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5 December 2013 11:26 am ,
Vol. 342 ,
An animal rights group known as the Nonhuman Rights Project filed lawsuits in three New York courts this week in an...
Researchers have been hot on the trail of the elusive Denisovans, a type of ancient human known only by their DNA and...
Thousands of scientists in the Russian Academy of Sciences (RAS) are about to lose their jobs as a result of the...
Dyslexia, a learning disability that hinders reading, hasn't been associated with deficits in vision, hearing, or...
Exotic, elusive, and dangerous, snakes have fascinated humankind for millennia. They can be hard to find, yet their...
Researchers have sequenced and analyzed the first two snake genomes, which represent two evolutionary extremes. The...
Snake venoms are remarkably complex mixtures that can stun or kill prey within minutes. But more and more researchers...
At age 30, Dutch biologist Freek Vonk has built up a respectable career as a snake scientist. But in his home country,...
- 5 December 2013 11:26 am , Vol. 342 , #6163
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ScienceShot: Snap! How Carnivorous Plants Capture Prey
19 March 2013 8:30 pm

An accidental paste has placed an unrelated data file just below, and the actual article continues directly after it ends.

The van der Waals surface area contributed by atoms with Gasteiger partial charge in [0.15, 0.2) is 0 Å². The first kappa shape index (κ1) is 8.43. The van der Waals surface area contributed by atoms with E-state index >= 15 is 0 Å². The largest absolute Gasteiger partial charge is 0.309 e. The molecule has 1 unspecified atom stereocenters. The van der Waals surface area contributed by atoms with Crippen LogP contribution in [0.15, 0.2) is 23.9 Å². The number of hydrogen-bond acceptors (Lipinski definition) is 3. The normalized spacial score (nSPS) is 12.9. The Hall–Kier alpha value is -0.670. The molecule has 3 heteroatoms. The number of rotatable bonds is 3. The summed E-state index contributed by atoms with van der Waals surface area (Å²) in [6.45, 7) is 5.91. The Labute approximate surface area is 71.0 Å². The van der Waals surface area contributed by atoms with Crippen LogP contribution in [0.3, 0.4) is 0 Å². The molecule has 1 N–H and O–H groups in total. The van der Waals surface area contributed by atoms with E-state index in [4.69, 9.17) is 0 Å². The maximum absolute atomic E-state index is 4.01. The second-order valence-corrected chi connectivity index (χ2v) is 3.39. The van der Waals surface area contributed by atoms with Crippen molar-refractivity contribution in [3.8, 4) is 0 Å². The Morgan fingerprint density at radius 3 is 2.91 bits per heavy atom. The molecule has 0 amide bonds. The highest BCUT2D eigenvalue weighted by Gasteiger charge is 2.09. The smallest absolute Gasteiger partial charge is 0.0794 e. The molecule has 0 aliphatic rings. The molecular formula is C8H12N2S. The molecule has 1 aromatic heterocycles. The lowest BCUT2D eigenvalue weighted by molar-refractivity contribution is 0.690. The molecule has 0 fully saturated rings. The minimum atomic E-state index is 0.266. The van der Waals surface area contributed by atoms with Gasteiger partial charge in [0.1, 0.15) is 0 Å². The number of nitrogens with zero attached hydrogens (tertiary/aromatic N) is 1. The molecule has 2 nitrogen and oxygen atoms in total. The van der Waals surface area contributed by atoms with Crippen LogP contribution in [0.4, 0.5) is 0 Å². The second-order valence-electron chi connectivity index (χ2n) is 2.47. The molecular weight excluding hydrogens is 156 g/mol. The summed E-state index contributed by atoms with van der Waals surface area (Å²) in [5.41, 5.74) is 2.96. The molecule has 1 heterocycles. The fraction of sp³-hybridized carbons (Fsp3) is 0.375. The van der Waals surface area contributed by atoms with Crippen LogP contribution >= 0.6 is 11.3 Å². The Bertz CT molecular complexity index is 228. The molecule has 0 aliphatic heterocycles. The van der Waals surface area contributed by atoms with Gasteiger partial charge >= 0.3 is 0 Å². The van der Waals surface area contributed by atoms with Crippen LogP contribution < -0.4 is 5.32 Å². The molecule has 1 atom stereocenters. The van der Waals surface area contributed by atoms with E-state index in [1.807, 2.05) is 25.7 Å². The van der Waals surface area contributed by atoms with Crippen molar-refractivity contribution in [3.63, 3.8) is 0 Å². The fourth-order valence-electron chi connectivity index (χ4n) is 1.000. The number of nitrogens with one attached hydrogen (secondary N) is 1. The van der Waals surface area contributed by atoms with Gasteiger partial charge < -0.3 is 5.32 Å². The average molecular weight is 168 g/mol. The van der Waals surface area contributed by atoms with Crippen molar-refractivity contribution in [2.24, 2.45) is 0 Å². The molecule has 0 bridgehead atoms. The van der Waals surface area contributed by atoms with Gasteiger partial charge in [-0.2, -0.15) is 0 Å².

When an insect blunders into the sticky tentacles of the carnivorous sundew plant, the leaf curls up into a kind of outer stomach in which the plant digests its catch. This is no mere reflex but a complex chemical system of capturing and devouring live prey, a new study suggests. Working with the South African cape sundew (Drosera capensis, pictured), researchers analyzed the chemicals produced by plants given a meal of live fruit flies. As the leaf engulfed the fly, the plant produced compounds called jasmonates that increased along with the degree of curl, the team reports today in the Proceedings of the Royal Society B. The leaves also curled up when the investigators touched them with a liquid preparation of jasmonate. But small stones or gentle strokes with a brush had no effect, indicating that the curling response is not just a reaction to contact or movement. Nor did dead flies evoke any response (inset). However, crushed dead flies caused the leaves to curl up—suggesting that chemicals released by trapped prey may trigger the production of jasmonates, which turn the leaf into a stomach. Many plants produce jasmonates in defense against munching insects. But that wasn't the case here; fruit flies, which eat rotting fruits and vegetables, have soft mouthparts that don't damage a sturdy, living plant. The researchers suspect that the sundew has adapted a system meant to defend against predators into one that allows the plant to become a predator itself.
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